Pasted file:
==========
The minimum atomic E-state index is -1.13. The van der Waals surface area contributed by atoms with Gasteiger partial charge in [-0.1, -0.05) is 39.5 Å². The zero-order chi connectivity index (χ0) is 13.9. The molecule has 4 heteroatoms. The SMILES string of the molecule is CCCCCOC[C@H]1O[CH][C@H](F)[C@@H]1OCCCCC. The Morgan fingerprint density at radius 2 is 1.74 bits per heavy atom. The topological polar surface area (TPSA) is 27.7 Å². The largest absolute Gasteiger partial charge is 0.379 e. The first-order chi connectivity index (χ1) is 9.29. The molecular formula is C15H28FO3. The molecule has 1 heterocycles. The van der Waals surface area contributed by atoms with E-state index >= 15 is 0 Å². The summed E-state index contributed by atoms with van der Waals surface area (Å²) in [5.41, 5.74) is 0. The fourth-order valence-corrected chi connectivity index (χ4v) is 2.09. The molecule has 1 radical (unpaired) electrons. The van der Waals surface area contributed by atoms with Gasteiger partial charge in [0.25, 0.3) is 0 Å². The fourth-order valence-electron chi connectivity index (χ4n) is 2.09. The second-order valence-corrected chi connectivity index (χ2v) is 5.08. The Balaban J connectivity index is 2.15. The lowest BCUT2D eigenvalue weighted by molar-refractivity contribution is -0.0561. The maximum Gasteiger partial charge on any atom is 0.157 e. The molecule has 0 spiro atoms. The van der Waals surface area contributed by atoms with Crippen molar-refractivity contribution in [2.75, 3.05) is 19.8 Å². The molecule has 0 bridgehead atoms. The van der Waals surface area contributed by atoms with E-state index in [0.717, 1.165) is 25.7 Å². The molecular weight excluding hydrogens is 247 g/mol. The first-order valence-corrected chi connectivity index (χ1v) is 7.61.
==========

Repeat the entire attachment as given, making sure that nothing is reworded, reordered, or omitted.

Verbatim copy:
The minimum atomic E-state index is -1.13. The van der Waals surface area contributed by atoms with Gasteiger partial charge in [-0.1, -0.05) is 39.5 Å². The zero-order chi connectivity index (χ0) is 13.9. The molecule has 4 heteroatoms. The SMILES string of the molecule is CCCCCOC[C@H]1O[CH][C@H](F)[C@@H]1OCCCCC. The Morgan fingerprint density at radius 2 is 1.74 bits per heavy atom. The topological polar surface area (TPSA) is 27.7 Å². The largest absolute Gasteiger partial charge is 0.379 e. The first-order chi connectivity index (χ1) is 9.29. The molecular formula is C15H28FO3. The molecule has 1 heterocycles. The van der Waals surface area contributed by atoms with E-state index >= 15 is 0 Å². The summed E-state index contributed by atoms with van der Waals surface area (Å²) in [5.41, 5.74) is 0. The fourth-order valence-corrected chi connectivity index (χ4v) is 2.09. The molecule has 1 radical (unpaired) electrons. The van der Waals surface area contributed by atoms with Gasteiger partial charge in [0.25, 0.3) is 0 Å². The fourth-order valence-electron chi connectivity index (χ4n) is 2.09. The second-order valence-corrected chi connectivity index (χ2v) is 5.08. The Balaban J connectivity index is 2.15. The lowest BCUT2D eigenvalue weighted by molar-refractivity contribution is -0.0561. The maximum Gasteiger partial charge on any atom is 0.157 e. The molecule has 0 spiro atoms. The van der Waals surface area contributed by atoms with Crippen molar-refractivity contribution in [2.75, 3.05) is 19.8 Å². The molecule has 0 bridgehead atoms. The van der Waals surface area contributed by atoms with E-state index in [0.717, 1.165) is 25.7 Å². The molecular weight excluding hydrogens is 247 g/mol. The first-order valence-corrected chi connectivity index (χ1v) is 7.61.